second respondent at the instigation of the Director decided
second respondent from Lerotholi Polytechnic. The failure to hear and
take into account second applicant's submissions
contrary to Rule 14 (1) (f) becomes highly prejudicial. If there were
on record second applicants submissions
and explanation before
punishment was imposed, the prejudice would have been mitigated. The
council could be deemed to have heard
him even if not directly - but
at least it could be deemed to have read his submissions or
matters worse the council does not deny that it associated second
applicant in a general way with the spread of aids, drunkenness
leaving the premises. It merely says, it said this among other
things. This was clearly not the case in the offence he was
with and convicted.
Regulations in the Student's Handbook are part and parcel of the
contract the student has with the polytechnic. While the Lerotholi
Polytechnic is bound by its statutes and Rules and the formal
standards contained therein, the court in reviewing proceedings must
not always look for perfection. However ignoring the Statutes and
Rules would lead to
because those rules were made to see that justice is done in an open,
clear and transparent manner. As Mahomed P said in Koatsa
University of Lesotho 1991-1992 LLR & LB 163 at 168:
"The findings of those organs will not be disturbed if they are
arrived at honestly and they were findings which a reasonable
properly applying his mind could honestly have come."
above case of Koatsa the Court of Appeal found the respondent had not
been treated fairly as he had a legitimate expectation
to be, in
terms of the rules that certain procedures would be followed. In
other words rules of natural justice should be applied.
heard albeit imperfectly. He admitted guilt. He had incited first
year students to ill-treat other first year students.
The first year
students had in fact attacked the other students who had defended
themselves - thereby causing one of their tormentors
to be injured.
dealing with educational institutions in Hamata & Another v
Chariperson Penisula Technikon IDC 2000 SA (4) SA 621 Hlophe
Brand J at page 639H said:
"An administrative tribunal is not a court of law. It therefore
cannot be required of an administrative tribunal
to follow the procedure insisted upon in courts of law. Different
considerations may apply."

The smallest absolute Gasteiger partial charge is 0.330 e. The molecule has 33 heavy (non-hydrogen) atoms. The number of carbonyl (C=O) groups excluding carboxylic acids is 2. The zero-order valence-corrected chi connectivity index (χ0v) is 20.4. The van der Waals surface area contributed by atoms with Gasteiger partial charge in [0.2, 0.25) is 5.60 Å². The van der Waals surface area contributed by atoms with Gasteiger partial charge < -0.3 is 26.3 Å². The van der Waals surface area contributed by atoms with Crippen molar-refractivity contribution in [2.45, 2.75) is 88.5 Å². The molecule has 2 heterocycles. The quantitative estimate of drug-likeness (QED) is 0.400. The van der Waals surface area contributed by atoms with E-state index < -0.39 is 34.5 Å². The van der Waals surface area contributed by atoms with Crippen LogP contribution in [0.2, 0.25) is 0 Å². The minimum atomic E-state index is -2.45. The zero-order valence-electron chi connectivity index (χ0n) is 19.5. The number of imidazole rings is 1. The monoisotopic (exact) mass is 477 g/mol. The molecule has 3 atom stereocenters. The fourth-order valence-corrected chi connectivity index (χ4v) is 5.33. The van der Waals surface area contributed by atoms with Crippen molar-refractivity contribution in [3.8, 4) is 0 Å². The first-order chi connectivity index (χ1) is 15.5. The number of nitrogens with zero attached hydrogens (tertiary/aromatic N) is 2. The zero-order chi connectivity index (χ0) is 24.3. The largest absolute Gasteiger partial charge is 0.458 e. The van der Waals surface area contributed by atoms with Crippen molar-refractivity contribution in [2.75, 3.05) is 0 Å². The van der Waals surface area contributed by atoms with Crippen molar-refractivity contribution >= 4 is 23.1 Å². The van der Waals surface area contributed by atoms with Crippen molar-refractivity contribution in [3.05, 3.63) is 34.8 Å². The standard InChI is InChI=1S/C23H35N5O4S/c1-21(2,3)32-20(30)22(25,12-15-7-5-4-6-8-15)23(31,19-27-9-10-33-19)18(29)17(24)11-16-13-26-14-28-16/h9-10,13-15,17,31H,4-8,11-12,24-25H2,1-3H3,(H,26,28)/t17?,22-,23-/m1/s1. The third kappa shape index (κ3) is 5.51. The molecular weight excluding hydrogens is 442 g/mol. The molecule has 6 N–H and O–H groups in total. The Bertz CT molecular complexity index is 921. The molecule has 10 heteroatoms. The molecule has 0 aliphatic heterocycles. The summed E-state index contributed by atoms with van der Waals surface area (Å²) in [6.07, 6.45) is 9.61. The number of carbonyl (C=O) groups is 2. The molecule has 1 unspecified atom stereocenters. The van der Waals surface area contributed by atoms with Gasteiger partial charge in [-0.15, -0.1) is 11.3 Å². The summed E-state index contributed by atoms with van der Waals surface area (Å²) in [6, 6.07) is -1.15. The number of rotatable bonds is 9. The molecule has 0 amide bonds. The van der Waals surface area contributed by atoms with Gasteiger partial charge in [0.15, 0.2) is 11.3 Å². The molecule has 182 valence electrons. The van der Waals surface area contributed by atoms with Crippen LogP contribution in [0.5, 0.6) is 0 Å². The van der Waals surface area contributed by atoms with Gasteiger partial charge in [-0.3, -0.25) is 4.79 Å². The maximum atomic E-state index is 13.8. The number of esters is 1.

other things the Director of the Technikon and the Director of
Student affairs are on par complainants and investigators.
why respondent's "LP4 (b)" shows them as having persuaded
second applicant to speak the truth at the investigation
if it is so, they have to act fairly.
& Another v Chairperson Peninsula Technikon IDC (supra) when the
participation of school authorities was challenged
on the principle
nemo iudex in sua causa Hlophe JP and Brand J at page 642 HI said:
"The rector was certainly entitled to hold certain tentative or
prima facie views about the matter. He was not married to
to the extent that he believed first applicant to be guilty even
before the hearing commenced. As we have said already,
various disciplinary committees were entitled to hold certain
tentative views about first applicant, provided, of course,
went to the enquiry with an open mind, ready to be persuaded that
first applicant was not guilty."
If at the
Students Disciplinary Committee, the Director was only a Secretary
(as Mr Lichaba argued) he was not entitled to urge
on the Council a
sentence than that recommended. If he was excluded from decision
making at the Students Disciplinary Committee level, it
was out of
fairness to the accused - and to exclude the imputation of meno iudex
in sua causa against the proceedings of that committee.
reviewing court need not meet all the formal standards, provided
rules of natural justice are substantially met. Lesotho
Corporation v Rasekila 1990 LAC 261 at page 267
Browde JA said:
fair hearing as Baxter says in his Administrative Law at p. 542:
'need not meet all the formal standards of the proceedings adopted by
courts of law. The vagaries of the administrative process
less formality and much greater flexibility.'
"What is required, however, is "fairness" and it seems
to me that it was not fair on the particular facts of the
case, for the Managing Director, who was to make the decision whether